I had a picnic lunch with a friend the other day. You know, your typical picnic of miso soup, sushi, and Perrier water! Our conversation was as interesting as our lunch, covering ideas about what it means to be in community, to belong, and where/when we’ve experienced the greatest sense of belonging
Something my friend said has really stayed with me. In commenting on what it was like for him when he first moved to our town, he spoke about feeling unwelcome, like an outsider. Rather than being given eye contact and a smile, he noticed people looking away, avoiding eye contact. Rather than being approached with curiosity, he felt approached with judgment, as if he was being “summed up” based on what the other could see of him from the outside.
In another recent conversation, a client commented on how she allowed her busy-ness to keep her from making meaningful contact with others. She said that one day she realized that she was always in a hurry, which led her to be impatient…with the person walking too slowly in front of her or with the teen behind the register who was still learning his new job. She knew her impatience was felt by others, often creating an experience of judgment or criticism or not feeling cared for or accepted. The opposite of belonging.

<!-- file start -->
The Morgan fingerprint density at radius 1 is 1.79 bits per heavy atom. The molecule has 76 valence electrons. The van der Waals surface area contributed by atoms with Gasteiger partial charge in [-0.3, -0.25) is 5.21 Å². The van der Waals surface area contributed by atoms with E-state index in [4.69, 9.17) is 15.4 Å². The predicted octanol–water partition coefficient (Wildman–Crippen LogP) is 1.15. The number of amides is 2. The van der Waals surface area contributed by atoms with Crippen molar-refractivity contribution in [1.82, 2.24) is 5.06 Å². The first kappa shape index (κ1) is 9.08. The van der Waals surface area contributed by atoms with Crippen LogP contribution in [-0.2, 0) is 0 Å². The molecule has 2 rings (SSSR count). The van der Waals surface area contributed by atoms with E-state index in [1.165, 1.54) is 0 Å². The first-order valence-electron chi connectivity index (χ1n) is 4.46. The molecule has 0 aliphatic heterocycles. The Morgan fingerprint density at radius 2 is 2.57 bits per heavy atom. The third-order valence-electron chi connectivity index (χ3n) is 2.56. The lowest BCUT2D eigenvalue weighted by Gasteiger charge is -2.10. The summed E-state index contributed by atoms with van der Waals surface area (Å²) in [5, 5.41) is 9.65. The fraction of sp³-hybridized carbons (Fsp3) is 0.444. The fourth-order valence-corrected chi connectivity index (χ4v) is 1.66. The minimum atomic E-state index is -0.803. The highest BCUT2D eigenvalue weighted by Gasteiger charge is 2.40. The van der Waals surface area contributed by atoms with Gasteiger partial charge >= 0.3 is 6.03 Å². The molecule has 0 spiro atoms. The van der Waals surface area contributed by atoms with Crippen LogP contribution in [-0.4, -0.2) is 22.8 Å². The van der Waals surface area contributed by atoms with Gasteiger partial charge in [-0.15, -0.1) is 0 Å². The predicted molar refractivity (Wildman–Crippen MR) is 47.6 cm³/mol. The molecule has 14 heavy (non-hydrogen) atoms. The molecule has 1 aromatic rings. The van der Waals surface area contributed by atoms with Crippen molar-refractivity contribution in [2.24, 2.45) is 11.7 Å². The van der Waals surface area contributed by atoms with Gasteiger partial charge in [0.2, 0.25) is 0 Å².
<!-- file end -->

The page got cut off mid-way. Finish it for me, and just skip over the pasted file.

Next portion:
With all the angst and disconnection happening in our world, this is such an important time for each of us to be mindful of what we create through our interactions. What am I creating, for myself and others, through the way I am relating, speaking, thinking?
Reflecting on the two conversations I related above, I’ve been asking myself “reality-checking” questions, such as:
“Why are you in such a hurry?” when I notice myself feeling impatient. “What would be gained by taking a breath and slowing down for a moment?”
“How might he/she be feeling as a result of my judgment?” when I become aware of my judgmental thoughts towards someone.
“What might shift – for me and for you – when I intentionally acknowledge that I see you, whether in the hall at the office, as I’m walking across a parking lot, or standing in line at the market?”
We have the power to foster feelings of belonging and connection everyday. Through simple practices we can send affirming messages to one another. A smile. Eye contact. Holding a door. Letting the other go first. Saying, “Hello” or “Have a great day” to ‘strangers.’ Actually, let’s stop believing in strangers. Isn’t it an interesting word we assign to those with whom we are unfamiliar, ‘strange?’ Hmmm. What if they are simply friends we have yet to know?Smile. Make eye contact. Let the other go first. There are no strangers. Click To Tweet
Let’s be the change once again, by getting intentional about boosting one another up, rather than beating one another down. And it would be incredibly useful to include oneself in that intention. Meaning, let’s be mindful to extend our own kindness and compassion to ourselves as well. We could sure use it! As can the world around us.
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